The AmazonBasics USB 3.1 Type-C to USB adapter terminates in three USB ports. It provides the freedom to extend a computer’s Type-C connection into three separate USB-A 3.1 ports, providing network speeds suitable for a Gigabit Ethernet network. And those fast connections are made possible with USB 3.1’s high data bandwidth of 5 Gbps.
Build Quality & Specifications
The AmazonBasics USB 3.1 to Ethernet adapter rests at 3.8 x 1.3 x 0.9-inches. The attached USB-C cabling runs roughly 13” long. That makes this adapter significantly more difficult to shove in your pocket, but without losing too much portability, the lengthy cable does make it better suited to setting up a stationary USB-C to Ethernet hub.
A reversible design of the adapter allows you to switch and flip the cable during installation, so it’s impossible to mess up, and easy to plug things together. AmazonBasics has a habit of offering their PC peripherals in both black and white, and the same is true for this adapter.
It may be worth noting Ethernet is done over a 1000 BASE-T network, which is a Gigabit network composed of category 5 cabling. It offers backwards compatibility to older network standards, as well. It’s compatible with Chrome OS, Mac OS, and all modern iterations of Windows. For stability, the devices you plug in shouldn’t exceed current of 900mA. The AmazonBasics USB 3.1 to Type-C 3 Port Hub also includes a one-year warranty from AmazonBasics.
California Proposition 65 warns that the plastics used in the construction of this adapter may be harmful. Unfortunately, Proposition 65 warnings are insanely broad. If you’ve ever been to California, you’ll notice almost everything seems to be covered in these warnings.
That’s because the law makes no distinction between chemicals that will certainly cause horrible cancer and chemicals that, after 70 years, may theoretically increase your risk by one hundredth of one percent. In other words, these warnings are rarely useful. If you find yourself worried, your best course of action is probably to wash your hands after interacting with plastics, and resist whatever urge you may have to put the adapter in your mouth.
StarTech.com USB-C to Gigabit Network Adapter
An Ethernet card isn’t all that portable. But a USB-C adapter? That’s another story entirely. The StarTech USB-C to Gigabit Network Adapter uses a modern USB 3.1 interface, supporting 5Gbps of bandwidth. You can add a GbE connection to your system using USB-C or Thunderbolt 3, and push giant files through gigabit network speeds. And broad Thunderbolt 3 compatibility is no small feat.
Build Quality & Specifications
The StarTech adapter is constructed to a mid-sized 5.6 x 6.7 x 1.2-inch build. Its attached cabling runs roughly 6”, the length of the body. Similar to AmazonBasics, this adapter is available in black and white. StarTech also offers a silver option that’s a shade between the two.
This USB-C to Gigabit adapter doesn’t require you to install special drivers, thanks to its use of the exceptionally common Realtek RTL8153 chipset. And the plug is reversible, which allows you to insert cabling the correct way on your first attempt, without frustration or the risk of damage.
The StarTech USB-C to Gigabit Network Adapter supports auto-detection for standard 10.100.1000 Mbps networks. If you’re not technologically adept, that added convenience can save you time hassle. And this adapter provides broad support for Windows, Mac, and Chrome OS.
Note, the standard iteration of this adapter includes only the Ethernet and USB-C ports, however, you can also find this adapter with dual Ethernet plugs, or additional USB port hubs. There’s even a version with an added power delivery system, so you don’t have to draw power from your portable devices.
Choosing Between 3 USB-C to Ethernet Network Adapters
AmazonBasics is probably the right choice for most people. The somewhat lengthy 13” cable provides plenty of room for setting up the network adapter, without running the cable so long that it’ll cause any type of bandwidth concerns. And having three hubs to connect from allows this adapter to extend a network to at least three devices. The AmazonBasics adapter is a choice for someone setting up a stationary adapter.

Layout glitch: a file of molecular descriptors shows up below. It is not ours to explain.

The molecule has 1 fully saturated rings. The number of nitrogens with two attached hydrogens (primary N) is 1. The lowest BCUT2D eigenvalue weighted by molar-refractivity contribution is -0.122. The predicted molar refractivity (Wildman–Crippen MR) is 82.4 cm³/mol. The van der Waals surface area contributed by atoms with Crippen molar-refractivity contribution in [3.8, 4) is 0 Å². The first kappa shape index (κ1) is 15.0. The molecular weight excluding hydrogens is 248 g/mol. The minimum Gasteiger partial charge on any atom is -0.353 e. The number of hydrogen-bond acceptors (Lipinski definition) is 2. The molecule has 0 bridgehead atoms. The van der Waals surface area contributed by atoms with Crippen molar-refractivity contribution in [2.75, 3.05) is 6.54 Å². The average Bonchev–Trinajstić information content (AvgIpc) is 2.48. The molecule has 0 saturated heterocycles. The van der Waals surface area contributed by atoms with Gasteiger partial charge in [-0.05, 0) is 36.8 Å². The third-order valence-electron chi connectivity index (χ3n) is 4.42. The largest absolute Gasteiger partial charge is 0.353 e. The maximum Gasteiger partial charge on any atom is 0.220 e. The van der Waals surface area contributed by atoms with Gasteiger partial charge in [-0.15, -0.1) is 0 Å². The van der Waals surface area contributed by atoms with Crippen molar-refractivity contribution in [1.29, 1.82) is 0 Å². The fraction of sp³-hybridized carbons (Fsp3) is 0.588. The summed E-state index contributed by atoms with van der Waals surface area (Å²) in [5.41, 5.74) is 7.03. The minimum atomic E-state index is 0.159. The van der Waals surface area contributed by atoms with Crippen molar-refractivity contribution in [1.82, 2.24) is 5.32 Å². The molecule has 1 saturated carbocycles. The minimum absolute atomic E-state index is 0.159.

The Anker USB-C Unibody Aluminum Adapter is incredibly small. It fits in a pocket, purse, or just about any type of electronics case. It’s a good choice for someone trying to adapt a single computer’s USB-C port into an Ethernet hub. If your laptop doesn’t have an Ethernet port and you want to plug-in to a network, all you need is this pocket-sized USB-C adapter. It’s the right choice for someone seeking a portable USB-C to Ethernet network adapter for a single PC.
The StarTech adapter is quite-like the Anker USB-C Unibody. Except it’s construction is plastic rather than aluminum, and the size of the hub is somewhat larger. In a head-to-head comparison of the base model, StarTech loses. But what makes this adapter special is your ability to choose between many variants.
There are versions with additional USB hubs, and even a version with a separate power source. That makes StarTech’s adapter the right choice for people who don’t want their USB-C adapter to eat power from their portable devices, or people who want the portability of Anker’s adapter, except with the option to add additional PCs to the network.
4 thoughts on “Guide to the Best USB-C to Ethernet Network Adapter”
Does StarTech require any driver downloads? I have to use the adapter on various MacBooks at work, so I need something simple but dependable.
Is there an adapter/dongle that can receive a PoE connection via RJ-45 jack, and output both data (ethernet) and power) through a USB-C connection?
There’s no mention of how these USB C to RJ45 adaptors can cope with the ethernet side CAT5 or CAT6 cable runs which may be lengthy. I bought such an adaptor that could deal with a 1 metre cable but when tried with the 30 metre cable no hope. The in built ethernet NIC with RJ45 had no problem with the 30 metre cable run, just in case you were asking.
I bought a RealTech adapter off of amazon for my MacBook Pro. Over wifi in the house I was getting 450 Mbps. Once I connected the adapter, I am getting 900. But I have to run 45 foot ethernet cable from laptop to the modem. The real problem is that the adapter gets SCORCHING hot. Almost too hot to touch. Is this normal? someone suggested going into my MacBook preferences and turning off auto updates, because supposedly the adapter was continually checking for updates. Is this true?